This is the premise of a commitment scheme. The dramatis personae in this setting are the prover, Peggy, who wishes to prove foreknowledge of a message $m$ to a verifier, Victor, but only later ...
Squeamish Ossifrage's user avatar
8 votes

Why SHA-512/256 when we already have SHA-384?

The truncated versions of SHA2 are introduced in 2005 and in the Cryptographic hash Workshop, in 2005, Kelsey listed the reasons as; Interoperability and security reasons Need drop-in replacement for ...
kelalaka's user avatar
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7 votes
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Origin of the SHA-224 initial hash value?

The SHA-224 initial values are the second 32 bits of the fractional parts of the square roots of the 9th through 16th primes (namely, 23 through 53), or in other words, $\lfloor 2^{64} \sqrt{p} \...
poncho's user avatar
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7 votes

SHA-1 – Would using a SHA1 signature be a risk?

Yes, it is. A chain is as strong as its weakest link. Strengthening one link, e.g. using a SHA-2 certificate instead of a SHA-1 certificate, will not strengthen any other link. You cannot prevent ...
Henrick Hellström's user avatar
7 votes

Which attacks are prevented by the different initial hash values for SHA-2 with truncated output?

Using different initial values means that finding collisions must be done independently for both algorithms. This is admittedly not an authoritative source, but I found the description in this answer ...
thesquaregroot's user avatar
6 votes

Why does SHA-2 call for doing 10* padding in addition to appending the message length?

As rightly pointed in the question, 0*+length padding would work just as well as 10*+length padding, with the benefit of simplicity and requiring one less block in some cases, like SHA-256 for a ...
fgrieu's user avatar
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6 votes
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Use sha3 for passwords hashing

Is sha3 better than sha2 in (m)any aspects? SHA3 is built on-top of a fundamentally different construction than SHA-2 which has many nice properties. So yes, in many hash-function relevant aspects it ...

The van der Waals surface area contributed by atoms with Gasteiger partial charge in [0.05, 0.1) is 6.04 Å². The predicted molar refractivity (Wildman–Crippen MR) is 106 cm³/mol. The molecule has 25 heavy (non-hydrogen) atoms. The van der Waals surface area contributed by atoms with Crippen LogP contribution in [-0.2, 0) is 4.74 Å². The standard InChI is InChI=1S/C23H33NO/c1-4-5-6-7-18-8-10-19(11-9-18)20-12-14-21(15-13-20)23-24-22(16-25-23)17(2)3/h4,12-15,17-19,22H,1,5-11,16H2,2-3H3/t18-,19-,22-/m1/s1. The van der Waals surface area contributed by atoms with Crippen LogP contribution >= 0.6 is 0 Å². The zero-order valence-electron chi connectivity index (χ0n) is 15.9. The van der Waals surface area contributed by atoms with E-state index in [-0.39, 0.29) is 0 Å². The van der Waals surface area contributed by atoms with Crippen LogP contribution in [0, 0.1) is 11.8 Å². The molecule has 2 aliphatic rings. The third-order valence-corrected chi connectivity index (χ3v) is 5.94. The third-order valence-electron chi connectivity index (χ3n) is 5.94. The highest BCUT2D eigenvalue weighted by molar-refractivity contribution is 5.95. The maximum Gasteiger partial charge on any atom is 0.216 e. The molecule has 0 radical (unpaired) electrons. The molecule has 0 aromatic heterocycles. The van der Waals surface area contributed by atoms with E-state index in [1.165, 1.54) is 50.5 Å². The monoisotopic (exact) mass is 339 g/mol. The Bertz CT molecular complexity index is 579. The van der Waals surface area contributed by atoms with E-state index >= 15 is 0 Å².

SEJPM's user avatar
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6 votes
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HMAC Key Sizes for MD5, SHA1, SHA224|256|384|512

I'm trying to find an authoritative source for the HMAC Key sizes for each of the hashing algorithms below Good question. It turns out that TLS always uses the same length of key as the hash ...
poncho's user avatar
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6 votes
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The length extension attack and security on length shortening of a hashed message by one byte

Could is also be possible to generate $H(\text{message}[1..n-1])$ from $H(\text{message}[1..n])$ if I know the last byte? No, the length extension attacks are not working exactly like that. Let see ...
kelalaka's user avatar
  • 49k
6 votes

Extending the size of input for SHA-2 function

The size is just restricted by a length encoding at the end of the last block that is hashed using SHA-256 - one of the two main hash functions that make up the SHA-2 family. If you extend that size ...
Maarten Bodewes's user avatar
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6 votes
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NIST example shows extra hexadecimal characters in Block Contents of SHA512-256

It is the byte padding of SHA-512 encoded as the big-endian, simply add bit 1, that is the last 0x80 in the begging part fill ...
kelalaka's user avatar